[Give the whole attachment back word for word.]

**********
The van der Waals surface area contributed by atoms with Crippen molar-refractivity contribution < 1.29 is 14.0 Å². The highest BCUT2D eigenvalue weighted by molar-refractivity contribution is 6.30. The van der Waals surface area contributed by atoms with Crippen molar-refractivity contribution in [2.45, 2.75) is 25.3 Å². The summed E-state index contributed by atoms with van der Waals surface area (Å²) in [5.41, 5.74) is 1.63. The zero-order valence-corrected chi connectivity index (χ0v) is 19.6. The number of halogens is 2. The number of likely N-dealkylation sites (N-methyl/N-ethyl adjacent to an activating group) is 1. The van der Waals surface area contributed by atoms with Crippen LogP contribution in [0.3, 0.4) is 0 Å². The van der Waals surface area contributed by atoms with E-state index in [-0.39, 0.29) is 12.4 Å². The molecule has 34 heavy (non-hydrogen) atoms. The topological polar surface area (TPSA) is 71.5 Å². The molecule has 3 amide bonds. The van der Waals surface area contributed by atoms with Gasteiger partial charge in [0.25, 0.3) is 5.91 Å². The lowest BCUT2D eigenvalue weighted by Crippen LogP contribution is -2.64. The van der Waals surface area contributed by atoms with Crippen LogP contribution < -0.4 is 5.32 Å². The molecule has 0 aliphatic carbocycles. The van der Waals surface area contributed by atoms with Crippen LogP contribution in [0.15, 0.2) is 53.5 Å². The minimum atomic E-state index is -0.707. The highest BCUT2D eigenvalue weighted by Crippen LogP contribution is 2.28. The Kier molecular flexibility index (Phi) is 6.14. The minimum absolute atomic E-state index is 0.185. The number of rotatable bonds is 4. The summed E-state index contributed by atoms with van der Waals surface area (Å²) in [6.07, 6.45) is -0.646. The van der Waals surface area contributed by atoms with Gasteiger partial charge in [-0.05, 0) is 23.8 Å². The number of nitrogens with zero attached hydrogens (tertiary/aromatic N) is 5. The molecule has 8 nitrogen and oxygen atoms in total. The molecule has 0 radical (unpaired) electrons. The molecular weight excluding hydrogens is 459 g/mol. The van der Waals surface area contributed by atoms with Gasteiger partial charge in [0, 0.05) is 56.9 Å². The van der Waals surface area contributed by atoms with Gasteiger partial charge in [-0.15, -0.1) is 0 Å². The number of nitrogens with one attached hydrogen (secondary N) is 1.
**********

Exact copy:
The van der Waals surface area contributed by atoms with Crippen molar-refractivity contribution < 1.29 is 14.0 Å². The highest BCUT2D eigenvalue weighted by molar-refractivity contribution is 6.30. The van der Waals surface area contributed by atoms with Crippen molar-refractivity contribution in [2.45, 2.75) is 25.3 Å². The summed E-state index contributed by atoms with van der Waals surface area (Å²) in [5.41, 5.74) is 1.63. The zero-order valence-corrected chi connectivity index (χ0v) is 19.6. The number of halogens is 2. The number of likely N-dealkylation sites (N-methyl/N-ethyl adjacent to an activating group) is 1. The van der Waals surface area contributed by atoms with Crippen LogP contribution in [0.3, 0.4) is 0 Å². The van der Waals surface area contributed by atoms with E-state index in [-0.39, 0.29) is 12.4 Å². The molecule has 34 heavy (non-hydrogen) atoms. The topological polar surface area (TPSA) is 71.5 Å². The molecule has 3 amide bonds. The van der Waals surface area contributed by atoms with Gasteiger partial charge in [0.25, 0.3) is 5.91 Å². The lowest BCUT2D eigenvalue weighted by Crippen LogP contribution is -2.64. The van der Waals surface area contributed by atoms with Crippen LogP contribution < -0.4 is 5.32 Å². The molecule has 0 aliphatic carbocycles. The van der Waals surface area contributed by atoms with Crippen LogP contribution in [0.15, 0.2) is 53.5 Å². The minimum atomic E-state index is -0.707. The highest BCUT2D eigenvalue weighted by Crippen LogP contribution is 2.28. The Kier molecular flexibility index (Phi) is 6.14. The minimum absolute atomic E-state index is 0.185. The number of rotatable bonds is 4. The summed E-state index contributed by atoms with van der Waals surface area (Å²) in [6.07, 6.45) is -0.646. The van der Waals surface area contributed by atoms with Gasteiger partial charge in [-0.05, 0) is 23.8 Å². The number of nitrogens with zero attached hydrogens (tertiary/aromatic N) is 5. The molecule has 8 nitrogen and oxygen atoms in total. The molecule has 0 radical (unpaired) electrons. The molecular weight excluding hydrogens is 459 g/mol. The van der Waals surface area contributed by atoms with Gasteiger partial charge in [0, 0.05) is 56.9 Å². The van der Waals surface area contributed by atoms with Gasteiger partial charge in [-0.15, -0.1) is 0 Å². The number of nitrogens with one attached hydrogen (secondary N) is 1.